• - 2000 April, two counts of Uttering Threats & Fail to Attend court (5 days jail concurrent plus 5 days consecutive & 12 months probation);

• - 2000 June, three counts of Assault (30 days jail concurrent);

• - 2005 August, Assault & Fail to Attend court (7 days & 12 days Pre-sentence custody, 1 day consecutive & 1 year probation);

• - 2006, two counts of mischief under $5,000, Possession of a Substance, Obstruction of Justice & Failure to Re-attend Court (suspended sentence on top of 88 days pre-sentence custody concurrent & 12 months probation);

• - 2007 April, Theft under $5,000 and Assault while Resisting Arrest (Suspended sentence & 12 months probation);

• - 2007 May, Failure to Re-attend Court & Failure to Comply with Probation (1 day jail);

• - 2007 June, two counts of Possession of a Substance, and Mischief under $5,000 (1 day jail on to of five days pre-sentence custody concurrent & 1 day jail on top of five days pre-sentence custody);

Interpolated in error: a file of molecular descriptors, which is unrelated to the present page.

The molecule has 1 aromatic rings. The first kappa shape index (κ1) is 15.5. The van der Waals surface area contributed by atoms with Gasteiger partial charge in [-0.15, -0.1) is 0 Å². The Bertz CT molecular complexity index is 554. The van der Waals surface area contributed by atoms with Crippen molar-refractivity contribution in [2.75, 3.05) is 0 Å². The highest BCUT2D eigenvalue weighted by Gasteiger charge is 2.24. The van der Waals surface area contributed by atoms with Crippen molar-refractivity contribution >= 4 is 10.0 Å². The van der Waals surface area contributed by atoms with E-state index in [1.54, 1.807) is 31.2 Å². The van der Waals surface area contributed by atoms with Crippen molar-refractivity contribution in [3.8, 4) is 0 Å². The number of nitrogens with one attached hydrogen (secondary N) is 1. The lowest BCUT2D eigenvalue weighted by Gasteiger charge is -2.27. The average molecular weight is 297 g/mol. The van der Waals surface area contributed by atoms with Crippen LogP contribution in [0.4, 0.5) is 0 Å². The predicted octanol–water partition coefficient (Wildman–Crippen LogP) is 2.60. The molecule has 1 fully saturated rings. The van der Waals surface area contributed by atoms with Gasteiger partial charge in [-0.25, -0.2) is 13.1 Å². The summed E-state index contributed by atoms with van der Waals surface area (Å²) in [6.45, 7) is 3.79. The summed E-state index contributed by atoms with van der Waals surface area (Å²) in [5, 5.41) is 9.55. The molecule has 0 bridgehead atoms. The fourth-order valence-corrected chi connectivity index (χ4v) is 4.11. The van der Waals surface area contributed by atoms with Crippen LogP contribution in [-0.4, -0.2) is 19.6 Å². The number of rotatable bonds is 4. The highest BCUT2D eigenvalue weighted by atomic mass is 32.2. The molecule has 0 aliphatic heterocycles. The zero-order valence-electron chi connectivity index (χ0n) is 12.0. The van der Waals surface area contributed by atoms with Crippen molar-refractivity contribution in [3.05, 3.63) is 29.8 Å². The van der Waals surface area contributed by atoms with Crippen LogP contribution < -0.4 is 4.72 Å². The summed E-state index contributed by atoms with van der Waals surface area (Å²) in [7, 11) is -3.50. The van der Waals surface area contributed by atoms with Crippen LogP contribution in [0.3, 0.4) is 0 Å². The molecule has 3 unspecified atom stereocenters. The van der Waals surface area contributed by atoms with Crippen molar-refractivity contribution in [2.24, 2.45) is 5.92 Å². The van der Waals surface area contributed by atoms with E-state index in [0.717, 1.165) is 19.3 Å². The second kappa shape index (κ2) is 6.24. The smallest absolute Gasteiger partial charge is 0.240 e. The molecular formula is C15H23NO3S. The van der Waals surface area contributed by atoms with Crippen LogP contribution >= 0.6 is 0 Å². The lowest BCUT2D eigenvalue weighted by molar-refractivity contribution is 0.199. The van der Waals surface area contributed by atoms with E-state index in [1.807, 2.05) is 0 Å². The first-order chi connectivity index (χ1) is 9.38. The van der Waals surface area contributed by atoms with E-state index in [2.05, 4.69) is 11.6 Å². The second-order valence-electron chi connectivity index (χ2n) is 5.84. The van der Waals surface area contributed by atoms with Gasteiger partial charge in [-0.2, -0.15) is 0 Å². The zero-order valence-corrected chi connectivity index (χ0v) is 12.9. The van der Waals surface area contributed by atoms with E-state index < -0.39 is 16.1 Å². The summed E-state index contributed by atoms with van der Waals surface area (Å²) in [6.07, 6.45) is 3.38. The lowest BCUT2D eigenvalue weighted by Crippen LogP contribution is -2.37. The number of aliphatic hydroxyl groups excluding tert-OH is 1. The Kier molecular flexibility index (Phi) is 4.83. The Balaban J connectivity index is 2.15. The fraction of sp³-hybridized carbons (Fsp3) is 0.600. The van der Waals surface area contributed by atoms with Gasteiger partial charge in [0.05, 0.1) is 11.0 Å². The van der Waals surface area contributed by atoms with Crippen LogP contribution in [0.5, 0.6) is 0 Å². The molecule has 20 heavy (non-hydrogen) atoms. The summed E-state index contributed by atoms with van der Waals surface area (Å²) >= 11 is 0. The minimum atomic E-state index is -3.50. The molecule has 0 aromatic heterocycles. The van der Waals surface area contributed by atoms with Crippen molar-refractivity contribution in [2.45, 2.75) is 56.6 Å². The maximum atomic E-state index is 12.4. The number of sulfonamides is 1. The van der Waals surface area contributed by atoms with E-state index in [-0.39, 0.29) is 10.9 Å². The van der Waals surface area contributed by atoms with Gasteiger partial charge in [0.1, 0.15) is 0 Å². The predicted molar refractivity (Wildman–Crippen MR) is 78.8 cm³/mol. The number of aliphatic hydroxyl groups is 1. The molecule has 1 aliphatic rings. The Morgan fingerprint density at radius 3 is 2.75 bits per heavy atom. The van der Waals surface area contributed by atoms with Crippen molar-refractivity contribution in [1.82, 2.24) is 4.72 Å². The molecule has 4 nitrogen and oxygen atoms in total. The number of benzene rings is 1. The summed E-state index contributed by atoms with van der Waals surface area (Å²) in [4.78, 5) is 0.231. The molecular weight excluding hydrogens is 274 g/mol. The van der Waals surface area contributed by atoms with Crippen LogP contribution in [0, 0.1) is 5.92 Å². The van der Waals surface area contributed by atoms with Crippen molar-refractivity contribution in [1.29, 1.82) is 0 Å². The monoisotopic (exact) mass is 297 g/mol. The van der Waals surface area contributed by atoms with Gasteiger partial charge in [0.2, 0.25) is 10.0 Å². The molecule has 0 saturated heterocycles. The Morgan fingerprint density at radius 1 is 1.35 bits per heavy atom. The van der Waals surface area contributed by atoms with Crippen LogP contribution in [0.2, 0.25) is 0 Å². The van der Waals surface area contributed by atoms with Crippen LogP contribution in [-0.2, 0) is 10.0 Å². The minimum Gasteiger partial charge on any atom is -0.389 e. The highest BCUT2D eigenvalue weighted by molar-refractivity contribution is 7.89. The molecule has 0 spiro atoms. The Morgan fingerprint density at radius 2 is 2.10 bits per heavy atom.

• - 2007 November, Failure to Comply with Probation (3 days jail on top of 2 days per-sentence custody);

• - 2008 March, Failure to Comply with Probation 3 days jail on to of 2 days pre-sentence custody); and

• - 2008 October, 2 counts assault with a Weapon and 4 counts Mischief under $5,000 (10 days jail on top of 20 days pre-sentence custody concurrent, 12 months probation concurrent).

20 Certainly a long litany of offences. However, the appellant has received very lenient treatment by the Courts with her longest sentence being 88 days (counting pre-sentence custody).

21 Turning to the referable offences of assault with a weapon, the Police Incident Report of September 27, 2008 describes a number of incidents for which the appellant was charged with the 4 counts of Mischief under $5,000 and 2 counts of Assault with Weapon. As described, having been denied entry to a shelter the appellant went on a destructive rampage during which, by various means, numerous building windows were broken and the owner of a restaurant who was defending his property from damage was assaulted with a chair and swung at with box cutter knife.